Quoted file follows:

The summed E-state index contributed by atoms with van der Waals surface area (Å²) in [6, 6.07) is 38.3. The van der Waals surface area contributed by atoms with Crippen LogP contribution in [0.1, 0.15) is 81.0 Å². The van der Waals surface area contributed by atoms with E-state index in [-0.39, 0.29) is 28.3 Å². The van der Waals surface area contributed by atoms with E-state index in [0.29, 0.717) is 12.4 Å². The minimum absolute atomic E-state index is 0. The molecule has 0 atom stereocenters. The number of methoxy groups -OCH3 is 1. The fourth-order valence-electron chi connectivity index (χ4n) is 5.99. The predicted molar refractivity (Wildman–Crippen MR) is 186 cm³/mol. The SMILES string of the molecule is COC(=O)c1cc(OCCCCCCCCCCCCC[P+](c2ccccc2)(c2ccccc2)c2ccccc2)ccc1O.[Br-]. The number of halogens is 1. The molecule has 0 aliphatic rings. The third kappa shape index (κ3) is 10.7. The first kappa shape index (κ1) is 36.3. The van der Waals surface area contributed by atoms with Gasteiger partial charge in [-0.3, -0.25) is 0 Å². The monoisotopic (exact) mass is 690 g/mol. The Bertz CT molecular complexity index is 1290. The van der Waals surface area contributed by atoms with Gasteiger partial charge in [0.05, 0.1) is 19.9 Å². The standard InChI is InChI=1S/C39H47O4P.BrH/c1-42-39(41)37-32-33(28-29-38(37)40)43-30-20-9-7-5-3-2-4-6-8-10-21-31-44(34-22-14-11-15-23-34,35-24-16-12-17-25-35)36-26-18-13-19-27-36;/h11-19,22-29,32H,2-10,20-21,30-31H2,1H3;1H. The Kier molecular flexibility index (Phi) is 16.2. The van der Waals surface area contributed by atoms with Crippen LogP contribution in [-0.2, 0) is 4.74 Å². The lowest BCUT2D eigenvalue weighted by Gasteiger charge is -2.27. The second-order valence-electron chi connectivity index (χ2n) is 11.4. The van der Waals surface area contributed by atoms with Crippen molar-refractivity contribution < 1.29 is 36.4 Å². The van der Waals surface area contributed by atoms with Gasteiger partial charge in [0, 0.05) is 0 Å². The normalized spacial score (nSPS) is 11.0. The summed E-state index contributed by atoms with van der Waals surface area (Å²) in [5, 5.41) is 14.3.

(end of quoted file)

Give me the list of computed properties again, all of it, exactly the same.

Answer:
The summed E-state index contributed by atoms with van der Waals surface area (Å²) in [6, 6.07) is 38.3. The van der Waals surface area contributed by atoms with Crippen LogP contribution in [0.1, 0.15) is 81.0 Å². The van der Waals surface area contributed by atoms with E-state index in [-0.39, 0.29) is 28.3 Å². The van der Waals surface area contributed by atoms with E-state index in [0.29, 0.717) is 12.4 Å². The minimum absolute atomic E-state index is 0. The molecule has 0 atom stereocenters. The number of methoxy groups -OCH3 is 1. The fourth-order valence-electron chi connectivity index (χ4n) is 5.99. The predicted molar refractivity (Wildman–Crippen MR) is 186 cm³/mol. The SMILES string of the molecule is COC(=O)c1cc(OCCCCCCCCCCCCC[P+](c2ccccc2)(c2ccccc2)c2ccccc2)ccc1O.[Br-]. The number of halogens is 1. The molecule has 0 aliphatic rings. The third kappa shape index (κ3) is 10.7. The first kappa shape index (κ1) is 36.3. The van der Waals surface area contributed by atoms with Gasteiger partial charge in [-0.3, -0.25) is 0 Å². The monoisotopic (exact) mass is 690 g/mol. The Bertz CT molecular complexity index is 1290. The van der Waals surface area contributed by atoms with Gasteiger partial charge in [0.05, 0.1) is 19.9 Å². The standard InChI is InChI=1S/C39H47O4P.BrH/c1-42-39(41)37-32-33(28-29-38(37)40)43-30-20-9-7-5-3-2-4-6-8-10-21-31-44(34-22-14-11-15-23-34,35-24-16-12-17-25-35)36-26-18-13-19-27-36;/h11-19,22-29,32H,2-10,20-21,30-31H2,1H3;1H. The Kier molecular flexibility index (Phi) is 16.2. The van der Waals surface area contributed by atoms with Crippen LogP contribution in [-0.2, 0) is 4.74 Å². The lowest BCUT2D eigenvalue weighted by Gasteiger charge is -2.27. The second-order valence-electron chi connectivity index (χ2n) is 11.4. The van der Waals surface area contributed by atoms with Crippen molar-refractivity contribution < 1.29 is 36.4 Å². The van der Waals surface area contributed by atoms with Gasteiger partial charge in [0, 0.05) is 0 Å². The normalized spacial score (nSPS) is 11.0. The summed E-state index contributed by atoms with van der Waals surface area (Å²) in [5, 5.41) is 14.3.